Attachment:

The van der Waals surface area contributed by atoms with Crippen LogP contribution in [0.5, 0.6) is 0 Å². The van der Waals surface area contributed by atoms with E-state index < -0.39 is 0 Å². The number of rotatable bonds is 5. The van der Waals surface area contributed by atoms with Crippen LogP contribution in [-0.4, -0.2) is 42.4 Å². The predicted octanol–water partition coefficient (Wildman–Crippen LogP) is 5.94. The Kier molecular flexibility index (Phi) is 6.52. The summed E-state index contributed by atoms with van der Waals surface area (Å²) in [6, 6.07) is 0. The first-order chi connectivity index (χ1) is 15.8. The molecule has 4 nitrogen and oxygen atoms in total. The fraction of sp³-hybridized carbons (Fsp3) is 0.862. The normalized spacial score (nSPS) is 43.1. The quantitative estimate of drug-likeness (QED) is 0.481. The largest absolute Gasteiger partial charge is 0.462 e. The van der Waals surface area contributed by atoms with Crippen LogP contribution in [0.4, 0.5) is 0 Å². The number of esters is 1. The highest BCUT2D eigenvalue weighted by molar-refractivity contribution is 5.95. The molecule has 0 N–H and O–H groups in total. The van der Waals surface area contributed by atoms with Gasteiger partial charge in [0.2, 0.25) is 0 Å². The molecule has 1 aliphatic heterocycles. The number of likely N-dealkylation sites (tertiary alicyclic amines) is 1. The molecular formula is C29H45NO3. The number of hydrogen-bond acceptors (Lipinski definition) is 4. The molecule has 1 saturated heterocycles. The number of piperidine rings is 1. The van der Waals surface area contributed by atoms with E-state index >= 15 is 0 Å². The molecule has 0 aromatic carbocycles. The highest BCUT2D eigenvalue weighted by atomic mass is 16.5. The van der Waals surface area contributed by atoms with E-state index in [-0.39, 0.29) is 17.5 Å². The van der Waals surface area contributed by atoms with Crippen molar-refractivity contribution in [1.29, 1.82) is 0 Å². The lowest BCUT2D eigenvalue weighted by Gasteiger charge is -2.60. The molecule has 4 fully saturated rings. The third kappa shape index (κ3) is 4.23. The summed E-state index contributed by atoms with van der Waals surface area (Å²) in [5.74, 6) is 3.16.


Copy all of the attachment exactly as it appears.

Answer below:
The van der Waals surface area contributed by atoms with Crippen LogP contribution in [0.5, 0.6) is 0 Å². The van der Waals surface area contributed by atoms with E-state index < -0.39 is 0 Å². The number of rotatable bonds is 5. The van der Waals surface area contributed by atoms with Crippen LogP contribution in [-0.4, -0.2) is 42.4 Å². The predicted octanol–water partition coefficient (Wildman–Crippen LogP) is 5.94. The Kier molecular flexibility index (Phi) is 6.52. The summed E-state index contributed by atoms with van der Waals surface area (Å²) in [6, 6.07) is 0. The first-order chi connectivity index (χ1) is 15.8. The molecule has 4 nitrogen and oxygen atoms in total. The fraction of sp³-hybridized carbons (Fsp3) is 0.862. The normalized spacial score (nSPS) is 43.1. The quantitative estimate of drug-likeness (QED) is 0.481. The largest absolute Gasteiger partial charge is 0.462 e. The van der Waals surface area contributed by atoms with Crippen LogP contribution in [0.4, 0.5) is 0 Å². The number of esters is 1. The highest BCUT2D eigenvalue weighted by molar-refractivity contribution is 5.95. The molecule has 0 N–H and O–H groups in total. The van der Waals surface area contributed by atoms with Gasteiger partial charge in [0.2, 0.25) is 0 Å². The molecule has 1 aliphatic heterocycles. The number of likely N-dealkylation sites (tertiary alicyclic amines) is 1. The molecular formula is C29H45NO3. The number of hydrogen-bond acceptors (Lipinski definition) is 4. The molecule has 1 saturated heterocycles. The number of piperidine rings is 1. The van der Waals surface area contributed by atoms with E-state index >= 15 is 0 Å². The molecule has 0 aromatic carbocycles. The highest BCUT2D eigenvalue weighted by atomic mass is 16.5. The van der Waals surface area contributed by atoms with E-state index in [-0.39, 0.29) is 17.5 Å². The van der Waals surface area contributed by atoms with Crippen molar-refractivity contribution in [1.29, 1.82) is 0 Å². The lowest BCUT2D eigenvalue weighted by Gasteiger charge is -2.60. The molecule has 4 fully saturated rings. The third kappa shape index (κ3) is 4.23. The summed E-state index contributed by atoms with van der Waals surface area (Å²) in [5.74, 6) is 3.16.